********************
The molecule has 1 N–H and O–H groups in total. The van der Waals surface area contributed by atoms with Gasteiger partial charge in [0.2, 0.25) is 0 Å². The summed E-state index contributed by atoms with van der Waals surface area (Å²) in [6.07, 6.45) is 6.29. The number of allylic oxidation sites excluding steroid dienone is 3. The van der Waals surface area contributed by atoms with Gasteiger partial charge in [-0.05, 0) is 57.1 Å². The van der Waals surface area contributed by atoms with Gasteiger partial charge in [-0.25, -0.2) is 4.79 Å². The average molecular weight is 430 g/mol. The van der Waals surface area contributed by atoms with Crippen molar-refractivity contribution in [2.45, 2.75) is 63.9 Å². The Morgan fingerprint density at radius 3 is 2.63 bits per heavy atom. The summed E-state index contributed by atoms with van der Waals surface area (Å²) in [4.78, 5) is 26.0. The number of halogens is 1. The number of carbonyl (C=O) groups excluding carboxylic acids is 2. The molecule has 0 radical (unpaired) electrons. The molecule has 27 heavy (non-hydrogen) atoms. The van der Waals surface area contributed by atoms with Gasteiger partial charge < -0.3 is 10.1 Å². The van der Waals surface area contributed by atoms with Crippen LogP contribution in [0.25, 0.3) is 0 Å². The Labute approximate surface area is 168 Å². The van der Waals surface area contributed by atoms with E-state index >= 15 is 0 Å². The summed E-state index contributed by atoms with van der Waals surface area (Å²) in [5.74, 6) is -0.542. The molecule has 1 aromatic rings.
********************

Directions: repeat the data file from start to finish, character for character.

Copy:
The molecule has 1 N–H and O–H groups in total. The van der Waals surface area contributed by atoms with Gasteiger partial charge in [0.2, 0.25) is 0 Å². The summed E-state index contributed by atoms with van der Waals surface area (Å²) in [6.07, 6.45) is 6.29. The number of allylic oxidation sites excluding steroid dienone is 3. The van der Waals surface area contributed by atoms with Gasteiger partial charge in [-0.05, 0) is 57.1 Å². The van der Waals surface area contributed by atoms with Gasteiger partial charge in [-0.25, -0.2) is 4.79 Å². The average molecular weight is 430 g/mol. The van der Waals surface area contributed by atoms with Crippen molar-refractivity contribution in [2.45, 2.75) is 63.9 Å². The Morgan fingerprint density at radius 3 is 2.63 bits per heavy atom. The summed E-state index contributed by atoms with van der Waals surface area (Å²) in [4.78, 5) is 26.0. The number of halogens is 1. The number of carbonyl (C=O) groups excluding carboxylic acids is 2. The molecule has 0 radical (unpaired) electrons. The molecule has 27 heavy (non-hydrogen) atoms. The van der Waals surface area contributed by atoms with Gasteiger partial charge < -0.3 is 10.1 Å². The van der Waals surface area contributed by atoms with Crippen LogP contribution in [0.25, 0.3) is 0 Å². The Labute approximate surface area is 168 Å². The van der Waals surface area contributed by atoms with E-state index >= 15 is 0 Å². The summed E-state index contributed by atoms with van der Waals surface area (Å²) in [5.74, 6) is -0.542. The molecule has 1 aromatic rings.